Yesterday, the Senate passed a bill that includes provisions on detention that I found simply unacceptable. These provisions are inconsistent with the liberties and freedoms that are at the core of the system our Founders established. And while I did in fact vote for an earlier version of the legislation, I did so with the hope that the final version would be significantly improved. That didn’t happen, and so I could not support the final bill.
The bill that passed on Thursday included several problematic provisions, the worst of which could allow the military to detain Americans indefinitely, without charge or trial, even if they’re captured in the U.S.
At their core, these provisions will radically alter how we investigate, arrest, and detain individuals suspected of terrorism. What’s more, they could undermine the safety of our troops stationed abroad, and they introduce new and unnecessary uncertainty into our counterterrorism efforts.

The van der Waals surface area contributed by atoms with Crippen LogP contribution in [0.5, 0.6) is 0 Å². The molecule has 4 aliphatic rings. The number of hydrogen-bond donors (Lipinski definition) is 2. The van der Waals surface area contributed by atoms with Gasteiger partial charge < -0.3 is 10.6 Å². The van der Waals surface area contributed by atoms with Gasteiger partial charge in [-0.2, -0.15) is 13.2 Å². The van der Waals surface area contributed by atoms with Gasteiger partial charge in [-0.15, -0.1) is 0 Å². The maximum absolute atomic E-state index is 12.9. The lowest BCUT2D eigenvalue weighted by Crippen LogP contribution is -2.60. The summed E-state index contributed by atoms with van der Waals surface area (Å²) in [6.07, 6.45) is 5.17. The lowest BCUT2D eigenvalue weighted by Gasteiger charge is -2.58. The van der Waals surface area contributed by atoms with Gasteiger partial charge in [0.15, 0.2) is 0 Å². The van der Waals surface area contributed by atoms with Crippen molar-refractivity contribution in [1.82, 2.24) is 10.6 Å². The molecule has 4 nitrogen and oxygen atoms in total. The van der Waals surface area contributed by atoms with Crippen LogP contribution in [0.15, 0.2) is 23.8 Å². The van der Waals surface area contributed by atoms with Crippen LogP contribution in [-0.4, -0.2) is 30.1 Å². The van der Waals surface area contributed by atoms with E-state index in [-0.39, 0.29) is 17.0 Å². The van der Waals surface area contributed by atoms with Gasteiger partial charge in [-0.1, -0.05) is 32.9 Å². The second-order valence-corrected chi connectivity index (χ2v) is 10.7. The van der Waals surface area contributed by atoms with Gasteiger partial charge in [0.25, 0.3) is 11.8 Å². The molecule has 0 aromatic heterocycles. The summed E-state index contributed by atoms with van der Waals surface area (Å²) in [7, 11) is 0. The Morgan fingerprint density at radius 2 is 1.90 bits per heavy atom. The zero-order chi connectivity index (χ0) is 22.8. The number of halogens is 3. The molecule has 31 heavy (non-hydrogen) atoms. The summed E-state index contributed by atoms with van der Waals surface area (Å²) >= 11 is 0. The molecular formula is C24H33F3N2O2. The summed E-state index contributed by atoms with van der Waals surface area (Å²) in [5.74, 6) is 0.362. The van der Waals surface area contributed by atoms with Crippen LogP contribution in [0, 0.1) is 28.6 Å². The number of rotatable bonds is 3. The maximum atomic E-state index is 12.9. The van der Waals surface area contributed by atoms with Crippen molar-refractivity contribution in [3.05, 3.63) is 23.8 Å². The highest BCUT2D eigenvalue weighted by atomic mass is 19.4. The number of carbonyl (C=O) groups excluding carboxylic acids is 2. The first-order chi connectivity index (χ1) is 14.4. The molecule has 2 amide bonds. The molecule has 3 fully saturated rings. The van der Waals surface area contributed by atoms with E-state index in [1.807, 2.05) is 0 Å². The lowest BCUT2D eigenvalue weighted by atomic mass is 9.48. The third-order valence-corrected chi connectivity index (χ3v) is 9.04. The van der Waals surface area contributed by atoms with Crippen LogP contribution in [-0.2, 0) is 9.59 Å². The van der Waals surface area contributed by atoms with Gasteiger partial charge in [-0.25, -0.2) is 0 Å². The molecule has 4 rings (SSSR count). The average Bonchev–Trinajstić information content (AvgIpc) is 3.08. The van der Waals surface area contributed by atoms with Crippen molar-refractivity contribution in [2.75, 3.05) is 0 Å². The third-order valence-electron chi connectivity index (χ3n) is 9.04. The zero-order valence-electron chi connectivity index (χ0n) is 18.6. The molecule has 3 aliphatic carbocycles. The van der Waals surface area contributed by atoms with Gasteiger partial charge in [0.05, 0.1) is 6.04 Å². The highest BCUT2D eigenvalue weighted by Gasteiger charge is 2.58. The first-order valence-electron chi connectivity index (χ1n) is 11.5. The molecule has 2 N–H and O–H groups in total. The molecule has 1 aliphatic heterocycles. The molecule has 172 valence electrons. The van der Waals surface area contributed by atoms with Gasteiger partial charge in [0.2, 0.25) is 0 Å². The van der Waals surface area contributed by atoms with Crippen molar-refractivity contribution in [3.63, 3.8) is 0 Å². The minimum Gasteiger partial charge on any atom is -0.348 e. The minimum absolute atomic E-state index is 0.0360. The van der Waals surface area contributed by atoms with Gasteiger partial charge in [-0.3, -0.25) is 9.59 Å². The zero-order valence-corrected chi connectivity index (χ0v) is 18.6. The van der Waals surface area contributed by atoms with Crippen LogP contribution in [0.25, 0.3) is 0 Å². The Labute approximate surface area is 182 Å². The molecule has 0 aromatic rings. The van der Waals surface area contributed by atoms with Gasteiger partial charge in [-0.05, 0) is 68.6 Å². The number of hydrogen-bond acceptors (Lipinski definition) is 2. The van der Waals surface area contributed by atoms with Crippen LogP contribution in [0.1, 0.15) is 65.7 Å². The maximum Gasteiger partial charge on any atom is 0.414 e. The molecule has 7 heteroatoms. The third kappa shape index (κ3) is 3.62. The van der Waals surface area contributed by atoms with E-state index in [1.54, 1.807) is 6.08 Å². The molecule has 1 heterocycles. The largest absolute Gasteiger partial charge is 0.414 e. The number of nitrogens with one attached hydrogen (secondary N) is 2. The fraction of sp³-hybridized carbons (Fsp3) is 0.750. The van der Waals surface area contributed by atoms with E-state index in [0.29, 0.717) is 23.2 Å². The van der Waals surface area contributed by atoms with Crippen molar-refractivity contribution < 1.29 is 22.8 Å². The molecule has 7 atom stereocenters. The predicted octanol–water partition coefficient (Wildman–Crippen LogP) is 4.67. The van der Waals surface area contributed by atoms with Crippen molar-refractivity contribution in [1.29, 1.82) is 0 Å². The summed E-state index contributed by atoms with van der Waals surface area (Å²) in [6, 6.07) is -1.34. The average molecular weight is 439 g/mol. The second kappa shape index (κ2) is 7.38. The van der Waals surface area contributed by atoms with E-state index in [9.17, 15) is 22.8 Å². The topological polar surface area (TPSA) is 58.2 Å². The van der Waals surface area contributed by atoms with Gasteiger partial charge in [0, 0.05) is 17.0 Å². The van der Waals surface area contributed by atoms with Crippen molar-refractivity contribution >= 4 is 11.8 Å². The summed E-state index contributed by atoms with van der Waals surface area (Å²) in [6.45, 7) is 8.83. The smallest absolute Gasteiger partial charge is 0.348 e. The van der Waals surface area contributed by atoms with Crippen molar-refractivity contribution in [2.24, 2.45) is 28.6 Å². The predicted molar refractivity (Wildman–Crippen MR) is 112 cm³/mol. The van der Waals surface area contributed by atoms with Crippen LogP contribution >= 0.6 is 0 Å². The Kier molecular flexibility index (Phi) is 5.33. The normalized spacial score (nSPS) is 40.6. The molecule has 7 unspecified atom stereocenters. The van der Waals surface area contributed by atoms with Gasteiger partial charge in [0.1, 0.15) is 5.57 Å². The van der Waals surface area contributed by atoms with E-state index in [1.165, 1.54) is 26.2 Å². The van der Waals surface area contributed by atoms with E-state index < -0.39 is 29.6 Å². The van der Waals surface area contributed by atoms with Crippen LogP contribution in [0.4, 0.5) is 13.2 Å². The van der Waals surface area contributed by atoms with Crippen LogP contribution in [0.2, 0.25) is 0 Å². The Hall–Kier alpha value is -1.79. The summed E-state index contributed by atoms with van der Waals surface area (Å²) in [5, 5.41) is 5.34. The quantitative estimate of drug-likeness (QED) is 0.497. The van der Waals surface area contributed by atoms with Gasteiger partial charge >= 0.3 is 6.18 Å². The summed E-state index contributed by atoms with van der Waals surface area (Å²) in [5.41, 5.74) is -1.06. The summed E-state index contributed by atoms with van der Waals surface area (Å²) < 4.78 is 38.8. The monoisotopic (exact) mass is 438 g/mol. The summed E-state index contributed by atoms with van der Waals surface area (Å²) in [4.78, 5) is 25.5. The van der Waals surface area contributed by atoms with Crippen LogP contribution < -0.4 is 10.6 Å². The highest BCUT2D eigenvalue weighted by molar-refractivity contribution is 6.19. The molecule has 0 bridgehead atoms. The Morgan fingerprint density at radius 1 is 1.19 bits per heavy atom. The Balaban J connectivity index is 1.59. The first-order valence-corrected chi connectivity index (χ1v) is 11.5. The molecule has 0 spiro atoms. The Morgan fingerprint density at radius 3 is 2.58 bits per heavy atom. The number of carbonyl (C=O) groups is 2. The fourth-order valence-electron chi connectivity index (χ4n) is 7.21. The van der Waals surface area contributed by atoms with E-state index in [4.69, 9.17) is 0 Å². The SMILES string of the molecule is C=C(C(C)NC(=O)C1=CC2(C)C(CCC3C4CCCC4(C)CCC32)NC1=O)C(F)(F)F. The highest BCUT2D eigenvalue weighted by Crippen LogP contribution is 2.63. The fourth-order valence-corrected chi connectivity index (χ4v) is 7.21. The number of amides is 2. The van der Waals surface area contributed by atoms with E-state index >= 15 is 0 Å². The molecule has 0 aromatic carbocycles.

But before I get into the details of why I opposed these detainee provisions, I think it is important to recognize that September 11th irrevocably and unalterably changed our lives. I was in Minnesota that terrible day. A number of Minnesotans died — in the towers, in the air, and at the Pentagon. In New York in the months following the attacks, I attended the funerals of brave firefighters and law enforcement officers who sacrificed their lives to help rescue Americans from the towers. I can’t shake those images from my mind, and I am guessing like many of you, I won’t ever be able to erase the horrors of September 11th from my head.